It’s Tivaivai because it references Pasifika style and design. It’s Palagi Tivaivai because it’s not strictly Pacific-traditional in style and construction. Her daughter has previously told me how a young Polynesian neighbour wanted Suzanne to instruct her in “Palagi Tivaivai” – the circle of creativity continuing.
How did she start? It’s like the sophisticated sculptural clay art – “I went to a workshop”. Who would ever guess just walking past this mature woman her significant professional history as an arts educator, the breadth of her creative talent and the personal determination and discipline of her creative arts practice. I found it inspirational. And the most inspiring fact I left with – Suzanne’s consistent involvement in sharing all aspects of her professional background and creative talent.
Suzanne Sturrock’s work can be seen and purchased at The Little Gallery Tairua https://www.thelittlegallery.co.nz/
Bethlehem Pottery Club website https://www.ceramicsnz.org/clubs/BethlehemPotteryClub.cfm
There is a lengthy waiting list to participate in the introductory pottery classes which take place at the Bethlehem Pottery Club. If you want further information you can contact: firstname.lastname@example.org
Bayclay is the Club’s public exhibition of it’s award winning work. There is an independent judge for each exhibition. The next Bayclay exhibition will be in November 2019.
Cook Island Resources video: Tivaivai: the art of patience
Rosemary Balu. Rosemary Balu is the founding and current Managing Editor of ARTbop. Rosemary has arts and law degrees from the University of Auckland. She has been a working lawyer and has participated in a wide variety of community activities where information gathering, submission writing, community advocacy and education have been involved. Interested in all forms of the arts since childhood Rosemary is focused on further developing and expanding multi-media ARTbop as the magazine for all the creative arts in the Bay of Plenty, New Zealand.
(or we think you should check this out!)
MOLLY MORPETH CANADAY AWARD, Whakatane
Winners of the 2019 Molly Morpeth Canaday Award – John Brown, Teresa HR Lane, Danae Ripley, Lea-Anne Sheather, Esther Deans, Raewyn Martin, Adrienne Millwood, Kirsten Ferguson, Nicola McCafferty, Toby George King, Sena Park, and Mary Duggan.
Read all about the award results below, and please come along to see the exhibition in person at Te Kōputu a te whanga a Toi – Whakatāne Library and Exhibition Centre if you are able. Open 9am-5pm on weekdays, and 10am-2pm on weekends.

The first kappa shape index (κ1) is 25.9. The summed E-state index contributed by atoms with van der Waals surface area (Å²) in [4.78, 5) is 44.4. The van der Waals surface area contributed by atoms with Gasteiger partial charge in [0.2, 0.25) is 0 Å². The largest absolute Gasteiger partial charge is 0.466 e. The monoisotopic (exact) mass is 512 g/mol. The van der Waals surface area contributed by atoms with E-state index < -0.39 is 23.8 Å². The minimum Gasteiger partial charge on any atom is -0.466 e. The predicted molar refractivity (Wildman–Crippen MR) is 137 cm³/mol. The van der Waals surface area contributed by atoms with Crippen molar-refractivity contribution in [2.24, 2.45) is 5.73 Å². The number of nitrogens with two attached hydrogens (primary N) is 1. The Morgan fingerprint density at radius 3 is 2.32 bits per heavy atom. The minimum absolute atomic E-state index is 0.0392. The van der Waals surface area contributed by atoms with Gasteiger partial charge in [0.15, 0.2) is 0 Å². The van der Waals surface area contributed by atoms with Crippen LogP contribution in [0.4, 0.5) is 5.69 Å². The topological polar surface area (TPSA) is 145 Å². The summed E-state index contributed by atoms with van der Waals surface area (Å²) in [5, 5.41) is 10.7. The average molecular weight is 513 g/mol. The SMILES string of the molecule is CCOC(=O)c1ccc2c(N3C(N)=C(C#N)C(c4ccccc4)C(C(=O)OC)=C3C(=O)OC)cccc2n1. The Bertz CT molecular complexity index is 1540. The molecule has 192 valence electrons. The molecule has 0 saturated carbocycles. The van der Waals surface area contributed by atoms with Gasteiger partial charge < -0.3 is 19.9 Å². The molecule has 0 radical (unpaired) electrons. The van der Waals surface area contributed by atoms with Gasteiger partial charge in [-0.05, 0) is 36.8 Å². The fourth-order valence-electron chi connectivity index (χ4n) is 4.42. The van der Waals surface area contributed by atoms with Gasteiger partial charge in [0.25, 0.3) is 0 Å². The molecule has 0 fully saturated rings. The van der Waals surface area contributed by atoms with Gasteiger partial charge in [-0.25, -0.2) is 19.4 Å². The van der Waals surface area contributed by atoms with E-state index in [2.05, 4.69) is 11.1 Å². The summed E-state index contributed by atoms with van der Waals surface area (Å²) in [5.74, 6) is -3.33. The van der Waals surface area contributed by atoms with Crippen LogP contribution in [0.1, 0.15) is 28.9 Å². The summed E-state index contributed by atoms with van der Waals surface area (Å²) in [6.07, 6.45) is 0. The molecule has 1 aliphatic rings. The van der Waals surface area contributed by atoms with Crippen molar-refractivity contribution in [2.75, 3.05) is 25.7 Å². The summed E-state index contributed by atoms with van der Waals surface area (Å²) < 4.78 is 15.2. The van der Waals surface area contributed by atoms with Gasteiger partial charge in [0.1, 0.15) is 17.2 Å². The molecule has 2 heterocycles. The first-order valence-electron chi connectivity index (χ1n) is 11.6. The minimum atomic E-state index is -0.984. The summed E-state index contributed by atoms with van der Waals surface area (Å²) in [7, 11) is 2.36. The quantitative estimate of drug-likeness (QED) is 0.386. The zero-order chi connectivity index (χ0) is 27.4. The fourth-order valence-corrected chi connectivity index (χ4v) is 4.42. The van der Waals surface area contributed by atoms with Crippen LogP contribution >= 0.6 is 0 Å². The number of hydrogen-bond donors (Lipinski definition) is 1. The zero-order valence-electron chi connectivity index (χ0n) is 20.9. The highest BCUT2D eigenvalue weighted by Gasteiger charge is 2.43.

Remember – you can also help to select a winner – vote for the People’s Choice Award at the gallery!
TAURANGA ART GALLERY
THE CARLTON GALLERY AT THE ARTS JUNCTION, KATI KATI
Exhibitions change regularly in the Carlton Gallery and the Gallery is available to be hired for your show of work. (if you’re interested in exhibiting contact details are below)
The Arts Junction is open Monday to Friday 9am to 4pm and 10am to 2pm Saturdays and Sundays. Located at 36 Main Road, Kati Kati (next to the Western Bay of Plenty Museum) Phone 549 5250 or email email@example.com https://www.facebook.com/TheArtsJunction/
CURRENTLY SHOWING AT THE CARLTON GALLERY:
From 3698 competition entries, the 20 winning images are now showcased in the third annual Trustpower Photographic Exhibition! Come and see the breathtaking winning images, presented on large-scale display boards in the Bay’s largest outdoor photographic exhibition. It’s on right now on The Strand, in Downtown Tauranga until 14 April 2019
ATRIUM GALLERY AT THE BLACK SHEEP, WHAKAMARAMA
Developed as a community gallery and retail space with lots of hard work and effort by local creatives, the Atrium Gallery is open 11am to 5pm Wednesday to Sunday, closed Monday and Tuesday. https://www.facebook.com/atriumgallerynz
If you have information about an upcoming arts event, exhibition or arts news you can contact ARTbop at firstname.lastname@example.org